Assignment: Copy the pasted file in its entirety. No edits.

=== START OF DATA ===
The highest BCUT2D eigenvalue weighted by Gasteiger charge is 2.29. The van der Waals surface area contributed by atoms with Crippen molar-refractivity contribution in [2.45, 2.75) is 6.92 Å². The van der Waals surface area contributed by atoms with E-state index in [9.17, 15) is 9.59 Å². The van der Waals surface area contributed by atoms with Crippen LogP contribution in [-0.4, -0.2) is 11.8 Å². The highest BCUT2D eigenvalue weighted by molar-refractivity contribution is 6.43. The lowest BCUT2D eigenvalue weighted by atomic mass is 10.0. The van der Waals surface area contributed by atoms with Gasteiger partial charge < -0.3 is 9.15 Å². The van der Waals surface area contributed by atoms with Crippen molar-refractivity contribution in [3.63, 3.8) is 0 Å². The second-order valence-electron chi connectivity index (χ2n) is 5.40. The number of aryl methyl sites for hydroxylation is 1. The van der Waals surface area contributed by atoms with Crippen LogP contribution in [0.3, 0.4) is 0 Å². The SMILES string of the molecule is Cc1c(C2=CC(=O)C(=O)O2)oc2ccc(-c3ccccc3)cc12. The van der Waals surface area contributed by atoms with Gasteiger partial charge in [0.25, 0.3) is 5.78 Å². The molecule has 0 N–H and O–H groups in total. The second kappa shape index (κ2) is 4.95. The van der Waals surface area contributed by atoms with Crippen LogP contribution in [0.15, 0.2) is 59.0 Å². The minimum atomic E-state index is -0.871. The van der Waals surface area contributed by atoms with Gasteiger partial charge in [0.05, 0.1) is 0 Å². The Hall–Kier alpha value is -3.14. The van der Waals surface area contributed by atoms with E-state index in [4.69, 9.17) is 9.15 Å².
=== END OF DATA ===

The highest BCUT2D eigenvalue weighted by Gasteiger charge is 2.29. The van der Waals surface area contributed by atoms with Crippen molar-refractivity contribution in [2.45, 2.75) is 6.92 Å². The van der Waals surface area contributed by atoms with E-state index in [9.17, 15) is 9.59 Å². The van der Waals surface area contributed by atoms with Crippen LogP contribution in [-0.4, -0.2) is 11.8 Å². The highest BCUT2D eigenvalue weighted by molar-refractivity contribution is 6.43. The lowest BCUT2D eigenvalue weighted by atomic mass is 10.0. The van der Waals surface area contributed by atoms with Gasteiger partial charge < -0.3 is 9.15 Å². The van der Waals surface area contributed by atoms with Crippen molar-refractivity contribution in [3.63, 3.8) is 0 Å². The second-order valence-electron chi connectivity index (χ2n) is 5.40. The number of aryl methyl sites for hydroxylation is 1. The van der Waals surface area contributed by atoms with Crippen LogP contribution in [0.3, 0.4) is 0 Å². The SMILES string of the molecule is Cc1c(C2=CC(=O)C(=O)O2)oc2ccc(-c3ccccc3)cc12. The van der Waals surface area contributed by atoms with Gasteiger partial charge in [0.25, 0.3) is 5.78 Å². The molecule has 0 N–H and O–H groups in total. The second kappa shape index (κ2) is 4.95. The van der Waals surface area contributed by atoms with Crippen LogP contribution in [0.15, 0.2) is 59.0 Å². The minimum atomic E-state index is -0.871. The van der Waals surface area contributed by atoms with Gasteiger partial charge in [0.05, 0.1) is 0 Å². The Hall–Kier alpha value is -3.14. The van der Waals surface area contributed by atoms with E-state index in [4.69, 9.17) is 9.15 Å².